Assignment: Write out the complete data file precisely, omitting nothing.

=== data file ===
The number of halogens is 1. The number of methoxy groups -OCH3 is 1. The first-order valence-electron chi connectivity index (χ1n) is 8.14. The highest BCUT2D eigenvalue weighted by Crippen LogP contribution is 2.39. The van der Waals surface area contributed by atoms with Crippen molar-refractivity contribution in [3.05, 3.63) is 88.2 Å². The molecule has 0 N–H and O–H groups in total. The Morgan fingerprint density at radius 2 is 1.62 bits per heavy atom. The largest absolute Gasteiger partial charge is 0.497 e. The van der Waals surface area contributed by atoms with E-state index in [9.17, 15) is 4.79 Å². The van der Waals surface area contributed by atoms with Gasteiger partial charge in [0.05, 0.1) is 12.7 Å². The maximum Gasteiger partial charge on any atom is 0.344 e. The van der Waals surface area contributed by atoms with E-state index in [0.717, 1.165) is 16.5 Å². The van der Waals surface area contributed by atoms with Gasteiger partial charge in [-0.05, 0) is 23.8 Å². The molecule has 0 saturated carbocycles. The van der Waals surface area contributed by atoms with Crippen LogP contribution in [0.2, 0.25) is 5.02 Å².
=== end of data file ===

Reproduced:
The number of halogens is 1. The number of methoxy groups -OCH3 is 1. The first-order valence-electron chi connectivity index (χ1n) is 8.14. The highest BCUT2D eigenvalue weighted by Crippen LogP contribution is 2.39. The van der Waals surface area contributed by atoms with Crippen molar-refractivity contribution in [3.05, 3.63) is 88.2 Å². The molecule has 0 N–H and O–H groups in total. The Morgan fingerprint density at radius 2 is 1.62 bits per heavy atom. The largest absolute Gasteiger partial charge is 0.497 e. The van der Waals surface area contributed by atoms with E-state index in [9.17, 15) is 4.79 Å². The van der Waals surface area contributed by atoms with Gasteiger partial charge in [0.05, 0.1) is 12.7 Å². The maximum Gasteiger partial charge on any atom is 0.344 e. The van der Waals surface area contributed by atoms with E-state index in [0.717, 1.165) is 16.5 Å². The van der Waals surface area contributed by atoms with Gasteiger partial charge in [-0.05, 0) is 23.8 Å². The molecule has 0 saturated carbocycles. The van der Waals surface area contributed by atoms with Crippen LogP contribution in [0.2, 0.25) is 5.02 Å².